Copyright and the TEACH Act (Technology, Education, and Copyright Harmonization)
The TEACH Act (2002) allows copyrighted works to be digitally transmitted to distance education students without permission of the copyright holder. TEACH requires academic institutions to first meet specific requirements for copyright compliance and education.
Institutions are not required to use and apply the TEACH Act to a distance education program (it is only applicable if you choose to use it). Other lawful uses of copyrighted works are still available, including fair use or getting permission.
- Teaching must occur at an accredited, non-profit educational institution.
- All materials used must be lawfully made and acquired.
- The use must be part of “mediated instructional activities”:
- integral to the course,
- under the direction of the course instructor, and
- equivalent to the kinds of performances or displays that one would expect in a physical setting
- Work is not a digital educational work.
- Materials that are to be used should not be primarily marketed towards distance education (electronic textbooks), be material you know or should know are illegal, or be textbooks, course packs, electronic reserves or other materials typically purchased by students for independent review outside the classroom (fair use still applies)
- Performances of non-dramatic literary and musical works (without narrative) can be shown in their entirety.
- Performances of dramatic works (with narrative) cannot be shown in their entirety - limited to “reasonable and limited portions” necessary to meet the teaching goal.
- Displays of any work (images, text) are allowed “in an amount comparable to that which is typically displayed in the course of a live classroom setting.”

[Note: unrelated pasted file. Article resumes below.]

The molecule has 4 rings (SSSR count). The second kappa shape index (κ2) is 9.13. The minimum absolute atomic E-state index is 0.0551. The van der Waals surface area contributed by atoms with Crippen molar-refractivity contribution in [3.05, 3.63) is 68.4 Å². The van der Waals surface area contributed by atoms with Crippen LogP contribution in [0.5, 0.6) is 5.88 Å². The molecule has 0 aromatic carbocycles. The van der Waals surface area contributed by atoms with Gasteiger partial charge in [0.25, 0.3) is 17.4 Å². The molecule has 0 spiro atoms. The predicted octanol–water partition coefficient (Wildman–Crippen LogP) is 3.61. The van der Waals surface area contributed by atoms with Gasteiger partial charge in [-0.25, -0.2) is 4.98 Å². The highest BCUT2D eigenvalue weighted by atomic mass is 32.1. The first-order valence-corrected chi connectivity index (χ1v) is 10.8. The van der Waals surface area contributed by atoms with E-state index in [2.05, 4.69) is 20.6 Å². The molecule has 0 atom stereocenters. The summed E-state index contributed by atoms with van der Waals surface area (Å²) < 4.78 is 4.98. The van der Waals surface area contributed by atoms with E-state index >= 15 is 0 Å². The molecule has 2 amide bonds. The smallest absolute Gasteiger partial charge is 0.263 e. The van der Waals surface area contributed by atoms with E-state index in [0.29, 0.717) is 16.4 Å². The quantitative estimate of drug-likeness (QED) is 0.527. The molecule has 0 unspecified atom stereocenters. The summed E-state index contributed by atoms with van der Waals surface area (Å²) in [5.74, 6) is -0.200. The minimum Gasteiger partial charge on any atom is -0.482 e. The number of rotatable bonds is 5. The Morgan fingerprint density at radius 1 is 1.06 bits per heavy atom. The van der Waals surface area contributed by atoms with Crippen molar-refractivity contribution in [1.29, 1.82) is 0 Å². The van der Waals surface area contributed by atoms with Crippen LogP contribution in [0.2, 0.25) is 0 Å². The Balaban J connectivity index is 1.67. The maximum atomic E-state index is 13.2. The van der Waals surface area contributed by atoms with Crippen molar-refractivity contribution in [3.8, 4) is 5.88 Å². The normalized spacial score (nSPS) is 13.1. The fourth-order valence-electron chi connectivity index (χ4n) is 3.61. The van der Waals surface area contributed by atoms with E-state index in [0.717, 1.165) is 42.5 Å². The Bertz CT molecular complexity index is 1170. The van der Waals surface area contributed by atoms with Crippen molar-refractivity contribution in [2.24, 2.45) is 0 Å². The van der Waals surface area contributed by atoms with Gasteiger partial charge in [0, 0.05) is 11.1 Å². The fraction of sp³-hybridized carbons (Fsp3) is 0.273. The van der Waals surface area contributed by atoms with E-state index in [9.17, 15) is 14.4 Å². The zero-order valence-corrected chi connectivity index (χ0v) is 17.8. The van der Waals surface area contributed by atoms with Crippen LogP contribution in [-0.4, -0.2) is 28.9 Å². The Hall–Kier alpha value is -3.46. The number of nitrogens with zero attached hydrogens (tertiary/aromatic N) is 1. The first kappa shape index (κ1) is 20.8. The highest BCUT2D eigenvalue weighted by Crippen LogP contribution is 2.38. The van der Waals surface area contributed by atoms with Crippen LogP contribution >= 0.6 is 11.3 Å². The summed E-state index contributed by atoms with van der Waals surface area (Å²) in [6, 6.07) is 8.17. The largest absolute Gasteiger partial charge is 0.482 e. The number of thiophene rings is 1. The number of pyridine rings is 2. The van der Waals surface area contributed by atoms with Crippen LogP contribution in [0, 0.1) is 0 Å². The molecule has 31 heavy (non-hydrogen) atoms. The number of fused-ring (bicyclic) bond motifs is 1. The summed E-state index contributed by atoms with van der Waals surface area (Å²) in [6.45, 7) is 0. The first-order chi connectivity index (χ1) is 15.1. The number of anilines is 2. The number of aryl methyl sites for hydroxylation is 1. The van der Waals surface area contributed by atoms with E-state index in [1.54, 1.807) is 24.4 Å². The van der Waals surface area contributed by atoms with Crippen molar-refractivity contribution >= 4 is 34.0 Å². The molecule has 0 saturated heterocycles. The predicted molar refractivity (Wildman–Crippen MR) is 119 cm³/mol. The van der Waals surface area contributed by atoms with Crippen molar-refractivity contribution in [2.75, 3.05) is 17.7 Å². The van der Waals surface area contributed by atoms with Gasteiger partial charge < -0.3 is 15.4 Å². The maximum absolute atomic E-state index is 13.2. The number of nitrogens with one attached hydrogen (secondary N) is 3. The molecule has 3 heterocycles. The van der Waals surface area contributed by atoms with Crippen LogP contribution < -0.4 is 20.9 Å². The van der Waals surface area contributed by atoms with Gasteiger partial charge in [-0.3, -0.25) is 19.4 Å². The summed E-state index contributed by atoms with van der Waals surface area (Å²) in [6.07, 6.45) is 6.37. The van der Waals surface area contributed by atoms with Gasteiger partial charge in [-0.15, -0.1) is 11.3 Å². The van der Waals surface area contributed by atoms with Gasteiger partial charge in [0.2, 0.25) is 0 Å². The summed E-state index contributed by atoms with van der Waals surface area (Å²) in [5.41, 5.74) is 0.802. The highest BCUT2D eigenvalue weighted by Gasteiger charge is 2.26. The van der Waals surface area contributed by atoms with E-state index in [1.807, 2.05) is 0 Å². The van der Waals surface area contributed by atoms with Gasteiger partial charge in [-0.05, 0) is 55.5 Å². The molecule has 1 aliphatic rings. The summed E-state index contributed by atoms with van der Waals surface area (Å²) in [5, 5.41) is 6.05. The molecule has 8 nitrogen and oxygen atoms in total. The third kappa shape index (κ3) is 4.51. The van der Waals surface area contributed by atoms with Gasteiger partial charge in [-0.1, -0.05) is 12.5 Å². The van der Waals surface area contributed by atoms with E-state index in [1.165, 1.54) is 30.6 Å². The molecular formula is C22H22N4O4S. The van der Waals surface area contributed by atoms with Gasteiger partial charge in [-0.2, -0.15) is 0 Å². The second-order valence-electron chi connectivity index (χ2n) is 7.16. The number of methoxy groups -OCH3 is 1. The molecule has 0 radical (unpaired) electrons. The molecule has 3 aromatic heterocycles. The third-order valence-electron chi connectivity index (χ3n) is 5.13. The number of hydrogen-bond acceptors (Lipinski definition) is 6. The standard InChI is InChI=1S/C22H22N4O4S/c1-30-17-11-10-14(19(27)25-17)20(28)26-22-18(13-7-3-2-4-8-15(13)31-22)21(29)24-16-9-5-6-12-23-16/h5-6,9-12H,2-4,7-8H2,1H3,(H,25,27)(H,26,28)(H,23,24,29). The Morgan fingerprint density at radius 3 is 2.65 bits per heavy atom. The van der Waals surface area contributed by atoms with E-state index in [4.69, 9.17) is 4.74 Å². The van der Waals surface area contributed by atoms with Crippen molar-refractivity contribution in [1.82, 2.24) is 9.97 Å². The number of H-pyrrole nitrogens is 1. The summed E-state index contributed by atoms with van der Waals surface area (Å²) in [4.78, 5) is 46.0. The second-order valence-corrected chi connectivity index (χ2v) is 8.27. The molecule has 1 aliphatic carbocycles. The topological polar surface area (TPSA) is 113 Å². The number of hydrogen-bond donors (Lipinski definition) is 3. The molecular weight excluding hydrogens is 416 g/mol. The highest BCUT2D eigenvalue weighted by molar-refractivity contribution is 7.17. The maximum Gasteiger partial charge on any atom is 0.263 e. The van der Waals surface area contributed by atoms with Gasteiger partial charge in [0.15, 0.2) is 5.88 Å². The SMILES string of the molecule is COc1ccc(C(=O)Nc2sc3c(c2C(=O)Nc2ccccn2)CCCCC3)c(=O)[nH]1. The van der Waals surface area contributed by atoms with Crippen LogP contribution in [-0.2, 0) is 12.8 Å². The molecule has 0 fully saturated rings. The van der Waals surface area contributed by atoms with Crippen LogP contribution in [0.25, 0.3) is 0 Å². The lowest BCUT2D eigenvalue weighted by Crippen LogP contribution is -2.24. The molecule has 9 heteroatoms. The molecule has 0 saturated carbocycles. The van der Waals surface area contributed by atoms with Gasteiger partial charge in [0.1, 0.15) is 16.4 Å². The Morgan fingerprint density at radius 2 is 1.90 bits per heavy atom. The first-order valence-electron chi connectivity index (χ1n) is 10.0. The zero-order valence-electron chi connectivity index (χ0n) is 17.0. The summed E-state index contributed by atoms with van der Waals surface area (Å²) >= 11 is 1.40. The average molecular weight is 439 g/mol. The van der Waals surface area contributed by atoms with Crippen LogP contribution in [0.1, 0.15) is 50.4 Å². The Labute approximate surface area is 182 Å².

- Reasonable efforts must be made to prevent students from distributing the material after viewing it.
- Limited to a specific number of students enrolled in a specific course (e.g. passwords, encryption).
- “Downstream controls” that reasonably prevent students from retaining the works beyond the class session and further distribution.
- No interference with technological measures taken by copyright owners that prevent retention and authorized distribution.
General Institutional Requirements:
- Establish and distribute copyright use policies.
- Promote copyright compliance.
- Provide notice to students that course materials may be protected by copyright.
- Example of notice "The materials on this course Web site are only for the use of students enrolled in this course for purposes associated with this course and may not be retained or further disseminated."
Course Materials Requirements:
- The materials must contain a notice stating that they may be subject to copyright protection.
- If there is no digital version available, then an analog version can be converted to digital but only in the amount that is needed.
A Sample Copyright Notice:
The materials on this course Web site are only for the use of students enrolled in this course for purposes associated with this course and may not be retained or further disseminated.
It is an instructor's responsibility to ensure their use of copyrighted materials complies with copyright law. If the following checklists show that the TEACH Act does not apply to your use of media, it is possible the Fair Use exception of copyright law may still apply.